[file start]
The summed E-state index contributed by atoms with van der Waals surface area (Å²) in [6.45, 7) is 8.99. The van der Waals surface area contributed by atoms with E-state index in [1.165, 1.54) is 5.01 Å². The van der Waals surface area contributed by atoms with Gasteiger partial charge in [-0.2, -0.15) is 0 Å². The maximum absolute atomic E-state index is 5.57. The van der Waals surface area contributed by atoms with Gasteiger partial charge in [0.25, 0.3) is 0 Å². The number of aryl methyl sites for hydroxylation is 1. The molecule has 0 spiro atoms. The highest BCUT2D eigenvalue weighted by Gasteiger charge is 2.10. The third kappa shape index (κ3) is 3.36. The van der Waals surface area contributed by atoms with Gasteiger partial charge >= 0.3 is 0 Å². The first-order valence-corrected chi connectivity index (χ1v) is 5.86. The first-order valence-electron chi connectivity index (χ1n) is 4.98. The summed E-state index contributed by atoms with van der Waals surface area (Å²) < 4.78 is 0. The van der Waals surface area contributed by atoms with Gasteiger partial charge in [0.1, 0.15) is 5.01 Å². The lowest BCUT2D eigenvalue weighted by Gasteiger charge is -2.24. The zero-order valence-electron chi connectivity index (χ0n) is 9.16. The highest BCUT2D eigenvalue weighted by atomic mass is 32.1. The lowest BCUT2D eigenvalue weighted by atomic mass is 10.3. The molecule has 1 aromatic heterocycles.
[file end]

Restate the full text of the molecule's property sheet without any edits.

The summed E-state index contributed by atoms with van der Waals surface area (Å²) in [6.45, 7) is 8.99. The van der Waals surface area contributed by atoms with E-state index in [1.165, 1.54) is 5.01 Å². The van der Waals surface area contributed by atoms with Gasteiger partial charge in [-0.2, -0.15) is 0 Å². The maximum absolute atomic E-state index is 5.57. The van der Waals surface area contributed by atoms with Gasteiger partial charge in [0.25, 0.3) is 0 Å². The number of aryl methyl sites for hydroxylation is 1. The molecule has 0 spiro atoms. The highest BCUT2D eigenvalue weighted by Gasteiger charge is 2.10. The third kappa shape index (κ3) is 3.36. The van der Waals surface area contributed by atoms with Gasteiger partial charge >= 0.3 is 0 Å². The first-order valence-corrected chi connectivity index (χ1v) is 5.86. The first-order valence-electron chi connectivity index (χ1n) is 4.98. The summed E-state index contributed by atoms with van der Waals surface area (Å²) < 4.78 is 0. The van der Waals surface area contributed by atoms with Gasteiger partial charge in [0.1, 0.15) is 5.01 Å². The lowest BCUT2D eigenvalue weighted by Gasteiger charge is -2.24. The zero-order valence-electron chi connectivity index (χ0n) is 9.16. The highest BCUT2D eigenvalue weighted by atomic mass is 32.1. The lowest BCUT2D eigenvalue weighted by atomic mass is 10.3. The molecule has 1 aromatic heterocycles.